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question  “If I clean my room, it will become more ordered and I will be breaking...

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sami112233 | Student, Undergraduate | eNoter

Posted July 11, 2013 at 8:50 AM via web

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“If I clean my room, it will become more ordered and I will be breaking the second law of thermodynamics. Give your comments on it, either you agree or disagree by giving solid reasons.”

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mvcdc | Student, Undergraduate | (Level 1) Associate Educator

Posted July 11, 2013 at 1:58 PM (Answer #1)

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The second law of thermodynamics states that the entropy of an isolated system never decreases. This means that chance in entropy is never negative: `\Delta S >= 0` . 

In your problem, your argument is that since cleaning the room results into an ordered state (of the room), then the process must be a violation of the law of thermodynamics. If we define the room as the entirety of the system already, then it's obviously impossible that it will spontaneously become ordered (or that it will spontatneously clean itself on its own). This happening (the room cleaning itself) is the violation of the second law. However, this is not the case. Clearly, someone cleaned the room (in this case, you did!). Hence, you must be part of the system. This means that if we are calculating entropy, we are not only concerned with the state of disorderliness (or state of order) of the room, but rather the room plus the cleaner (you!). In this case, we are not violating the second law of thermodynamics...

...why?

It is true that the degree of disorder of the room is decreased - that is, it's entropy decreased. However, it's not isolated (not the entire system) -- which means that somewhere else, entropy must have increased to compensate for the order of the room. This something else is you. In cleaning your room, you are using energy. This energy is essentially from the food you eat. The food you eat was ordered -- probably large molecules. As you digested them, you broke them down into smaller pieces -- this is an increase in entropy. Further breaking down, means higher entropy. Then you used energy -- and most probably heat dissipated in the process. Heat is the most disordered form of energy. Hence, while the room had `\DeltaS<0` , your body, through digestion, and use of energy has `\DeltaS>0` and this compensates for the loss of disorder of the room.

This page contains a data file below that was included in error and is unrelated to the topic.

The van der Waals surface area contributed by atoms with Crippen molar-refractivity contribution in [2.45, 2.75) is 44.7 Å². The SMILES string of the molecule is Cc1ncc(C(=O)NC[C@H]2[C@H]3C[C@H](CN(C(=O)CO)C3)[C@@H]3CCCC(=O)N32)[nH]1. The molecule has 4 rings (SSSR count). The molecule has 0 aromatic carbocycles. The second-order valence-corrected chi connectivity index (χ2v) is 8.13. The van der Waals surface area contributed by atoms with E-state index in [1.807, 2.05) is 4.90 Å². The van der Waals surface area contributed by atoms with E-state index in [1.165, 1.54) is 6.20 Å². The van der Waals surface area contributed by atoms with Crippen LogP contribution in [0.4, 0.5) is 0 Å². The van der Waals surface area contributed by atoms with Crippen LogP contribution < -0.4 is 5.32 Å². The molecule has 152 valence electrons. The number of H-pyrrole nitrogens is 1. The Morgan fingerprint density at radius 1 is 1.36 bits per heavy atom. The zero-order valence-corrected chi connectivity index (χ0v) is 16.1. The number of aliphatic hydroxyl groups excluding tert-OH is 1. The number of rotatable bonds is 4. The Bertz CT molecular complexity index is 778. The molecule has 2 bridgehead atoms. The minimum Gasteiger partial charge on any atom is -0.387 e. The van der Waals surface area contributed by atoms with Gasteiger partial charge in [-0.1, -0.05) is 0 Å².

If you think about it, this is not very different from development of a living organism -- say for instance, a plant. A plant (or any living organism) is obviously very organized, and yet, in a universe which is governed by the law of thermodynamics (focus on 2nd!), we exist, plants exist. This is because while we develop and maintain order in our body, we consume things, break them down, constantly using them for our good (e.g. food) -- and eventually, when we fail to do so, we die; and left alone, we disintegrate (increase in entropy!).

In the end, simply note that in using the 2nd law of thermodynamics one must define what a system is. A room alone cannot become clean. But if we add another element to the system (you) an increase in the entropy in one part, could compensate for the loss in another. Broadly, the universe as an isolated system has a positive entropy all the time -- which means if something comes to order in one part, there must have been something else that happened elsewhere (more disorder) to allow this to happen.

 

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